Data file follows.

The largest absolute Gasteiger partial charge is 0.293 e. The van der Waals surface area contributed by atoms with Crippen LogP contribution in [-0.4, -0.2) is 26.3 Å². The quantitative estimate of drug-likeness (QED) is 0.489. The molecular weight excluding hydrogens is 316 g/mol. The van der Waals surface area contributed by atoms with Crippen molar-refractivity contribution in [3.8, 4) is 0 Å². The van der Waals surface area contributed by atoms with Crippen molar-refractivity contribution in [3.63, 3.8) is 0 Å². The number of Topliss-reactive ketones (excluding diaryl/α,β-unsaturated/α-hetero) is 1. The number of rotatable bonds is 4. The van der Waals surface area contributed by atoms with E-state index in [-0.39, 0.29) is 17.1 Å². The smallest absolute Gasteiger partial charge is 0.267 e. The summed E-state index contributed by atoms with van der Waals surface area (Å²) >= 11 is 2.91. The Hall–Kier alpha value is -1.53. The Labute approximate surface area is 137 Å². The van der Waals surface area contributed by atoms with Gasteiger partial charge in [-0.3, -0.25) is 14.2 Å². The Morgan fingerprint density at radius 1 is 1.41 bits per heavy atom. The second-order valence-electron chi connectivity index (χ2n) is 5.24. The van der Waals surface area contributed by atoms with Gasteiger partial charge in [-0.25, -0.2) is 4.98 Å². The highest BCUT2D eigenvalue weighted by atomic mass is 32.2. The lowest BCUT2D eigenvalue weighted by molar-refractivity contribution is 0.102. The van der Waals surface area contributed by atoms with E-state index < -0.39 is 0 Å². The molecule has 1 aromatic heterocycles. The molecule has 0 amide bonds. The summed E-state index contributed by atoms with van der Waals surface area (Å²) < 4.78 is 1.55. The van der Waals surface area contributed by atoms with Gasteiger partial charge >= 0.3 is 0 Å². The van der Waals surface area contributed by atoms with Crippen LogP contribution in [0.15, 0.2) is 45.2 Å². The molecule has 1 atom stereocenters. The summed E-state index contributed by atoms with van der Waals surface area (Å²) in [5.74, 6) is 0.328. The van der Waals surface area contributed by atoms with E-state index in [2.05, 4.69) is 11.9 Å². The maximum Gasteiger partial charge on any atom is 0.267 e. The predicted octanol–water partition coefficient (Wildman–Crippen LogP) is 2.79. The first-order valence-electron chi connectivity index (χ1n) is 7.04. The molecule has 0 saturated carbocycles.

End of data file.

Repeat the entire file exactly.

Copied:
The largest absolute Gasteiger partial charge is 0.293 e. The van der Waals surface area contributed by atoms with Crippen LogP contribution in [-0.4, -0.2) is 26.3 Å². The quantitative estimate of drug-likeness (QED) is 0.489. The molecular weight excluding hydrogens is 316 g/mol. The van der Waals surface area contributed by atoms with Crippen molar-refractivity contribution in [3.8, 4) is 0 Å². The van der Waals surface area contributed by atoms with Crippen molar-refractivity contribution in [3.63, 3.8) is 0 Å². The number of Topliss-reactive ketones (excluding diaryl/α,β-unsaturated/α-hetero) is 1. The number of rotatable bonds is 4. The van der Waals surface area contributed by atoms with E-state index in [-0.39, 0.29) is 17.1 Å². The smallest absolute Gasteiger partial charge is 0.267 e. The summed E-state index contributed by atoms with van der Waals surface area (Å²) >= 11 is 2.91. The Hall–Kier alpha value is -1.53. The Labute approximate surface area is 137 Å². The van der Waals surface area contributed by atoms with Gasteiger partial charge in [-0.3, -0.25) is 14.2 Å². The Morgan fingerprint density at radius 1 is 1.41 bits per heavy atom. The second-order valence-electron chi connectivity index (χ2n) is 5.24. The van der Waals surface area contributed by atoms with Gasteiger partial charge in [-0.25, -0.2) is 4.98 Å². The highest BCUT2D eigenvalue weighted by atomic mass is 32.2. The lowest BCUT2D eigenvalue weighted by molar-refractivity contribution is 0.102. The van der Waals surface area contributed by atoms with E-state index < -0.39 is 0 Å². The molecule has 1 aromatic heterocycles. The molecule has 0 amide bonds. The summed E-state index contributed by atoms with van der Waals surface area (Å²) < 4.78 is 1.55. The van der Waals surface area contributed by atoms with Gasteiger partial charge >= 0.3 is 0 Å². The van der Waals surface area contributed by atoms with Crippen LogP contribution in [0.15, 0.2) is 45.2 Å². The molecule has 1 atom stereocenters. The summed E-state index contributed by atoms with van der Waals surface area (Å²) in [5.74, 6) is 0.328. The van der Waals surface area contributed by atoms with E-state index in [2.05, 4.69) is 11.9 Å². The maximum Gasteiger partial charge on any atom is 0.267 e. The predicted octanol–water partition coefficient (Wildman–Crippen LogP) is 2.79. The first-order valence-electron chi connectivity index (χ1n) is 7.04. The molecule has 0 saturated carbocycles.